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Types of Vascular Anomalies: Capillary Malformation

Capillary malformations (CM) result from an increased number of capillaries (the smallest blood vessels) concentrated in the superficial skin layers, leading to an increase in blood flow in that area of skin. Because the lesions are close to the skin surface, the increased blood flow at the site causes an externally visible red mark or "stain." CMs are present at birth and are often located on the head and neck area, but can appear on any part of the body. Capillary malformations are equally common in males and females, as well as in full-term and premature infants.

Some capillary malformations may indicate the presence of other rare conditions such as Sturge-Weber syndrome, Parkes Weber syndrome, Klippel-Trenaunay syndrome, Proteus syndrome, and macrocephaly-capillary malformation syndrome. CMs that extensively involve the eyelids may be associated with the development of glaucoma.

Recent research suggests that some CMs may be the result of a genetic mutation that occurs shortly after conception. While the exact cause is not completely understood, experts agree that CMs are not caused by anything the mother did during her pregnancy. There are no known ways to prevent this condition.

Signs and Symptoms

Capillary malformations are well-defined pink, red or purple patches on the skin. CMs grow in proportion to the child. In some cases, the color of the CM lightens somewhat over the first few months of life. CMs that are darker red or purple are often called port wine stains. The surface of port wine stains may change over years, sometimes developing a bumpy or thickened texture.

A frequently encountered type of capillary malformation is located on the central forehead, median eyelids, nose or upper lip, and is often referred to as an "angel kiss." Similarly, CMs are frequently present on the nape of the neck and are referred to as "stork bites." Other medical terms for these specific CMs are "salmon patch" and "nevus simplex." These CMs may represent the residual circulatory system present in the developing fetus. These vascular markings generally fade in intensity over the first few years of life and are not associated with complications.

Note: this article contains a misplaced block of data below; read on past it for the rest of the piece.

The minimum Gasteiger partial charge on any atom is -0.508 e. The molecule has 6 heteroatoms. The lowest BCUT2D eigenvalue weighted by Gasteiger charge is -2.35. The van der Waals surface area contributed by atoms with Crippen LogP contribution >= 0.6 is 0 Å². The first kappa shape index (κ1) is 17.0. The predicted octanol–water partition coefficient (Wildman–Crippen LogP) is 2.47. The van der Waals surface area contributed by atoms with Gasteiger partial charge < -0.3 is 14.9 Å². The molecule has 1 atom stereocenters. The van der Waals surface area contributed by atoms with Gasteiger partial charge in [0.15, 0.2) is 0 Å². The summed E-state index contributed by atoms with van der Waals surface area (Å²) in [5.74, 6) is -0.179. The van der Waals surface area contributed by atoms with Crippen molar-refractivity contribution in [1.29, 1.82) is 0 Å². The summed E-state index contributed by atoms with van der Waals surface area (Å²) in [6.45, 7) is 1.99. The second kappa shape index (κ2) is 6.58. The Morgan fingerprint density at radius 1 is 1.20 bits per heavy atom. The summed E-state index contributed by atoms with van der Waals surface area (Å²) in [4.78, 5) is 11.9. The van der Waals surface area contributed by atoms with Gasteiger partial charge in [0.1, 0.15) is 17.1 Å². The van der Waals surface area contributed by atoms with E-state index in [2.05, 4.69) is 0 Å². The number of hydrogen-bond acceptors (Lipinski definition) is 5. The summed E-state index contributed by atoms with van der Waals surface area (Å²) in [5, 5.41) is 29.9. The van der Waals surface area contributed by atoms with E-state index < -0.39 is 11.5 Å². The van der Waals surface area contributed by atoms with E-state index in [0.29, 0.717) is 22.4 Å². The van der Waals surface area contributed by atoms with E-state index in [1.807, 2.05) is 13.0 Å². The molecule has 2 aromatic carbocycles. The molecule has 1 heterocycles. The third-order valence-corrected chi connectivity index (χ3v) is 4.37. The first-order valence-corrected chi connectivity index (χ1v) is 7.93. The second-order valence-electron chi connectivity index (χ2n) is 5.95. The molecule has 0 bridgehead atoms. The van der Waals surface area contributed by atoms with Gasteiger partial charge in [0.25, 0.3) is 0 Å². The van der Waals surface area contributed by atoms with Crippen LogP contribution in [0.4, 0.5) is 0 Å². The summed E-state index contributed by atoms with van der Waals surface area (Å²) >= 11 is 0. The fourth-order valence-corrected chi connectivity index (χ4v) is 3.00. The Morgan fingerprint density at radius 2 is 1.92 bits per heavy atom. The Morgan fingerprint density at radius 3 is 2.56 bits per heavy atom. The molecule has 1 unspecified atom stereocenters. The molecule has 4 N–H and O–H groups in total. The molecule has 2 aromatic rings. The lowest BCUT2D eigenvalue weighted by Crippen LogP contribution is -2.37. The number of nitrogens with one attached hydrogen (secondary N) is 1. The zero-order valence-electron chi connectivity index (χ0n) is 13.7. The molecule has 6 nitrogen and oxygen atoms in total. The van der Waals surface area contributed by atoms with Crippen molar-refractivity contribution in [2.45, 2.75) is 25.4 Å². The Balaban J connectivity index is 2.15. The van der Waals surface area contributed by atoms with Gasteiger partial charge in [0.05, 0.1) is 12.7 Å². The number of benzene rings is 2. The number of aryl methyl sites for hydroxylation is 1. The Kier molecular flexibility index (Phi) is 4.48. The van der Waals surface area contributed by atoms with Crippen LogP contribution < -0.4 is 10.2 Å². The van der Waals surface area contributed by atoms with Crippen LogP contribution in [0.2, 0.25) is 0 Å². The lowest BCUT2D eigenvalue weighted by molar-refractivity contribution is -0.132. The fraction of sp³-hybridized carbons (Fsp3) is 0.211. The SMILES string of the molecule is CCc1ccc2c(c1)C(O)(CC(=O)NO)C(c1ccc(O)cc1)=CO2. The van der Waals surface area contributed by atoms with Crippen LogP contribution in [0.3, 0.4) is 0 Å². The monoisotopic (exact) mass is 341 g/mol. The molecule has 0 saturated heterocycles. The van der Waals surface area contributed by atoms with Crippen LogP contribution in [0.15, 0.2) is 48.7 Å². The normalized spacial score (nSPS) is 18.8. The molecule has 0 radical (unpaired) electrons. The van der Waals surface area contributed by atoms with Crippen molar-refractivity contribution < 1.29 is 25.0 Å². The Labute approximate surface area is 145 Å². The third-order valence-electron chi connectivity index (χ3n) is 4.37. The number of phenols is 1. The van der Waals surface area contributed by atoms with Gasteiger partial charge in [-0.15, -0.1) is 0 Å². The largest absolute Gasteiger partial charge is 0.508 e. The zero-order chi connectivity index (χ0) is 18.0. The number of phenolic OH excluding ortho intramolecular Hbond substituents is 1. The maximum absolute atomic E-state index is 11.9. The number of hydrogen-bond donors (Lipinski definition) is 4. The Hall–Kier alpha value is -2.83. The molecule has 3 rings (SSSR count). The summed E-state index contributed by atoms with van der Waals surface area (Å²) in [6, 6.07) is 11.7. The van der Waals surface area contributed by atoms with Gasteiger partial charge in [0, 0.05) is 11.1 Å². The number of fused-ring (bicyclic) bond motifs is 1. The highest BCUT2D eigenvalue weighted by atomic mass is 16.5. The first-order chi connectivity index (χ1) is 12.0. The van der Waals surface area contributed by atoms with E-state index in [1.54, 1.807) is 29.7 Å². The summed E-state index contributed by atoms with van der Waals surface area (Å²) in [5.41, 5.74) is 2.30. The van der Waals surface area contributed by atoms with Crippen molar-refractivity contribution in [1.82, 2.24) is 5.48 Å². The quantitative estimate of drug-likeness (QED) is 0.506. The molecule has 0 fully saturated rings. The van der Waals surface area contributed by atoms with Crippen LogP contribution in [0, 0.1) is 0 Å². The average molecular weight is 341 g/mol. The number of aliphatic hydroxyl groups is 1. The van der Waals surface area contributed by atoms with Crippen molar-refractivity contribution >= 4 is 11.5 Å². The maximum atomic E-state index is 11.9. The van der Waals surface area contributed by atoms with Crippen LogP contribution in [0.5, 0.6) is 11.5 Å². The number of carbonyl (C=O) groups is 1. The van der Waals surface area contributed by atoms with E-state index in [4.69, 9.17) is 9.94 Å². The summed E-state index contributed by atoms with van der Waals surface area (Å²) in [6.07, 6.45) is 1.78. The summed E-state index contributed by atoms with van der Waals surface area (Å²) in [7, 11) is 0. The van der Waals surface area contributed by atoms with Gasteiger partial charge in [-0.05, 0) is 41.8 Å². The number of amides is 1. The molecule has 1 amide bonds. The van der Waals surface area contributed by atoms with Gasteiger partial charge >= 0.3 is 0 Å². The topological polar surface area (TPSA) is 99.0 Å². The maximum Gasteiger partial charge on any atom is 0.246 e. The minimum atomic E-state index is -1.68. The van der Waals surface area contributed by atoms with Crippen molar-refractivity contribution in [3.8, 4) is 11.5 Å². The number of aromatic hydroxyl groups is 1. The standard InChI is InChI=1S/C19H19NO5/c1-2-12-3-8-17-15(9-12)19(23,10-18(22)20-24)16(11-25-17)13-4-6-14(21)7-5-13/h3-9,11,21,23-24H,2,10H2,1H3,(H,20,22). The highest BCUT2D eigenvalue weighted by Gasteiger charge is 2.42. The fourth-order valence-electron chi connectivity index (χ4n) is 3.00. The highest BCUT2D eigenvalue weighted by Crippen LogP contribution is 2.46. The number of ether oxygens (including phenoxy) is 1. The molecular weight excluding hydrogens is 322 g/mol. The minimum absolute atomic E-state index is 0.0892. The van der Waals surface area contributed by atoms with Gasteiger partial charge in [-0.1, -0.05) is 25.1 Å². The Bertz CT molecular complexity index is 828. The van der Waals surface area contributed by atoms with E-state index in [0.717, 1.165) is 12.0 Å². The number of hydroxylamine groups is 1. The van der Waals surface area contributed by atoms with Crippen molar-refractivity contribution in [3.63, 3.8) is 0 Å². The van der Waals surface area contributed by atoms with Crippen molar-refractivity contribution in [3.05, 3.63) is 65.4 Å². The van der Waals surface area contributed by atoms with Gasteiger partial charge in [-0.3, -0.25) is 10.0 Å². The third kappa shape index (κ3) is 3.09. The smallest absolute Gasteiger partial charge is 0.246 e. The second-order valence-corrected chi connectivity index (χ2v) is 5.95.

Diagnosis

Most capillary malformations can be diagnosed by a physical exam. Because select capillary malformations can be associated with other findings, a physician may suggest additional examinations or diagnostic tests in some circumstances.

Treatment

Capillary malformations are commonly treated with a pulsed-dye laser (PDL), which uses a light beam to gradually destroy the dilated blood vessels. While many CMs will lighten by up to 50 percent with this treatment, only 15 percent will nearly disappear. Repeated laser treatments are often necessary to accomplish lightening of the CM. Capillary malformations located around the eye, lateral cheeks, chest, and shoulders/upper arms respond best to laser treatment, while the central face/nose and distal arms and legs are less responsive to this therapy. Pulsed dye laser treatment can be initiated in the first year of life and has been shown to have some of its best effects when begun early in life. Subsequent treatments every few years are often necessary to maintain the benefit of the laser therapy. 

For capillary malformations that do not respond to PDL treatment, other therapies may be recommended, including the use of different lasers or surgical interventions. The vascular anomalies team is available to discuss potential treatment options for children with CMs. 

About Our Program

The Vascular Anomalies Program at the University of Chicago Medicine Comer Children's Hospital offers an integrated and comprehensive approach to the diagnosis, care and management of hemangiomas and vascular malformations. Our multidisciplinary team of pediatrics experts works together to educate families and to evaluate and treat children with all types of these vascular lesions. » Read more about our program and our team.

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